Garden Parable

Garden Parable May 24, 2006

I just noticed the big lavender bushes flanking the front walk of my house (here’s one of them).

I’ve been walking past them for about six weeks not noticing at all, and it took last week’s gospel lesson, John 15:1-8, to make me stop and look. Well, maybe it was last week’s gospel lesson and maybe it was the fact that everything, everywhere, seems to be blooming. Fresh cut grass, heavy-hanging rose bushes, riotous flox . . . it seems that, all of the sudden the whole world has taken on a new look.

When we saw our house for the very first time I remember loving those lavender bushes. They were huge–green with purple flowers that gave off a heady fragrance. I spent some time talking with the owner of the house, asking her specifically what I needed to do in the garden to make sure those lavender bushes kept thriving.

What she told me rang in ears for years afterward: she said you should never, NEVER cut lavender bushes back . . . that if you cut them back they would die.

So, not unlike Samson’s hair, no hedge clippers came near the big lavender bushes. I was adamant. I was determined to protect them no matter what, because all I wished for was the same green bushy foliage, bright purple flowers and spa-reminiscent fragrance.

What I started noticing the last year or so, though, is that the lavender bushes were getting bigger and bigger, more and more leggy, lots of wood . . . and less and less flowers. They still smelled, but not with that heady scent that had captivated me that first day I saw them–more like a faint memory of my first impression.

I finally admitted to myself that something might be wrong.

I remember wondering briefly if I should try to prune them . . . just a little, you know. I think I saw somewhere on HGTV that pruning was good . . . but those words . . .”you should never cut lavender back” . . . well, they rang in my head and kept the clippers at bay.

That all changed rather dramatically about six weeks ago when I hired someone to do the work in my yard that I used to do and now, somehow, cannot find the time. The guys were great; they raked up all the leaves left over from the fall, remulched all the flower beds and cut back the . . . I forgot to tell them, you know, that you’re not supposed to cut lavender back . . . yes, they cut them back. Drastically. WAY back.

I was horrified; so disappointed that my lavender bushes had met this sad fate.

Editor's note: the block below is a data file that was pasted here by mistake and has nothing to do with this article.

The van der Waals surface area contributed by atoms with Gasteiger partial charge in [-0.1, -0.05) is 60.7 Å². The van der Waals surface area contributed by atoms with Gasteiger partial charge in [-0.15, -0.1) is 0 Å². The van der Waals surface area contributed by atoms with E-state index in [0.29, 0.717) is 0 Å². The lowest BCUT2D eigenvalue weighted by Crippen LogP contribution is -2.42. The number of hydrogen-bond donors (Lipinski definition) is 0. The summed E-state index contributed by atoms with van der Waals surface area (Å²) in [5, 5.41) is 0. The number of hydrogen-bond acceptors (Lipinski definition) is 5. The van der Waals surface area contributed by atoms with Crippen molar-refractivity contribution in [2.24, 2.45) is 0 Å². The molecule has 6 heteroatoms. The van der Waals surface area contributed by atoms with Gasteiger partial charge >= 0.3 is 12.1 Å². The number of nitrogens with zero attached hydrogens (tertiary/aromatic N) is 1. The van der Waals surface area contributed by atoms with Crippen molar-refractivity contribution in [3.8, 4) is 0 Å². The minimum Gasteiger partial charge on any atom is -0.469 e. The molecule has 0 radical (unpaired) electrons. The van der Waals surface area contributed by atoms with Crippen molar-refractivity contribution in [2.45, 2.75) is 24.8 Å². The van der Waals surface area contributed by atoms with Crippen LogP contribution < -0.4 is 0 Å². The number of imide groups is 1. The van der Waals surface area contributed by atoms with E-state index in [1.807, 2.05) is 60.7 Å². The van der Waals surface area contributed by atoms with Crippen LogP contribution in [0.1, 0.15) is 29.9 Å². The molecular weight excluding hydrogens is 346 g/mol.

I was horrified, yes, but hadn’t had time to deal with the situation. Then, this week when I walked past my lavender bushes, I noticed something unexpected. They’d been cut back very drastically, but it seems like, almost overnight, they’d exploded. Unencumbered by all of that dead wood, those plants have dramatically bounced back. They are sprouting unlike I have ever seen them sprout before, even more than the first time I ever saw them. They’re not just sprouting . . . they are covered with new, light green shoots that promise a huge–overwhelming–riot of blooms very soon.

I suspect, in fact, that if you come to my house in just about 4 more weeks, you’ll be knocked over by the smell of lavender.

I’ve long heard Jesus’ parable of the vine and the branches. In fact, if I close my eyes I can go back to the Sunday School classroom where I considered the horror of grape shortage–the sure result of the branches being cut off from the vine. At age 5 there seemed to possibly be little that could be worse. (Look at this beautiful grapevine from my friend Harold’s garden!)

But watching my lavender bushes has illustrated what Jesus was talking about in a powerful, tangible way that I have never fully understood before.

Jesus said, “I am the true vine, and my Father is the vine-grower. He removes every branch in me that bears no fruit. Every branch that bears fruit he prunes to make it bear more fruit.”

In our lives the pruning is hard, no doubt about it. But this time of year all it takes is a look into the garden to see what Jesus meant–lush, green new life sprouting out all over after what seemed like such a severe way of dealing with the parts of our lives and our communities that drain and damage the whole.


Today my lavender plants are giving me some hope that a severe pruning is not the end after all (look how they’re growing!) . . . only, really, the beginning of new and vibrant life, sprouting out all over every part of what we are and giving off the heady scent of the kingdom of God.

May it be so.

Amen.

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  • Pastor Josh

    Nice Blog, And one wild bush.

  • rein

    Insightful post! Thanks, I really it today. Due to severe health challenges, we had to put down our Golden Retriever pup. It has been so difficult to endure this experience.

    Pruning is indeed hard and I am reminded again of the words of Charles Spurgeon: “The precept to avoid anxious care is earnestly inculcated by our Saviour … and it is one which cannot be neglected without involving transgression: for the very essence of anxious care is the imagining that we are wiser than God …”